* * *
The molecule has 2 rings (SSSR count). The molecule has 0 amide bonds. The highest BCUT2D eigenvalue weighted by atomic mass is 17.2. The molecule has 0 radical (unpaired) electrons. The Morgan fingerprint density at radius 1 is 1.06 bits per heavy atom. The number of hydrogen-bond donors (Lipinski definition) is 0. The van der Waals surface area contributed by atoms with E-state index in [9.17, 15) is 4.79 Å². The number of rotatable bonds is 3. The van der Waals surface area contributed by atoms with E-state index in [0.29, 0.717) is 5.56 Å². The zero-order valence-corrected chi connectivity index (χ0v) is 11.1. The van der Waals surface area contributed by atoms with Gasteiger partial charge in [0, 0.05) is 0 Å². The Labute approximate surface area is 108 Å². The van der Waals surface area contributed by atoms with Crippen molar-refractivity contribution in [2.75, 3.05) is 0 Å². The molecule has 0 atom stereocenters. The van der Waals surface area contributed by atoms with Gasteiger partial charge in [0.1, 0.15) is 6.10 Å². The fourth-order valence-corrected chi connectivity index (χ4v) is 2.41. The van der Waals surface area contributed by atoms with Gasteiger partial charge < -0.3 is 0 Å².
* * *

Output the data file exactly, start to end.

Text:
The molecule has 2 rings (SSSR count). The molecule has 0 amide bonds. The highest BCUT2D eigenvalue weighted by atomic mass is 17.2. The molecule has 0 radical (unpaired) electrons. The Morgan fingerprint density at radius 1 is 1.06 bits per heavy atom. The number of hydrogen-bond donors (Lipinski definition) is 0. The van der Waals surface area contributed by atoms with E-state index in [9.17, 15) is 4.79 Å². The number of rotatable bonds is 3. The van der Waals surface area contributed by atoms with E-state index in [0.29, 0.717) is 5.56 Å². The zero-order valence-corrected chi connectivity index (χ0v) is 11.1. The van der Waals surface area contributed by atoms with Gasteiger partial charge in [0, 0.05) is 0 Å². The Labute approximate surface area is 108 Å². The van der Waals surface area contributed by atoms with Crippen molar-refractivity contribution in [2.75, 3.05) is 0 Å². The molecule has 0 atom stereocenters. The van der Waals surface area contributed by atoms with Gasteiger partial charge in [0.1, 0.15) is 6.10 Å². The fourth-order valence-corrected chi connectivity index (χ4v) is 2.41. The van der Waals surface area contributed by atoms with Gasteiger partial charge < -0.3 is 0 Å².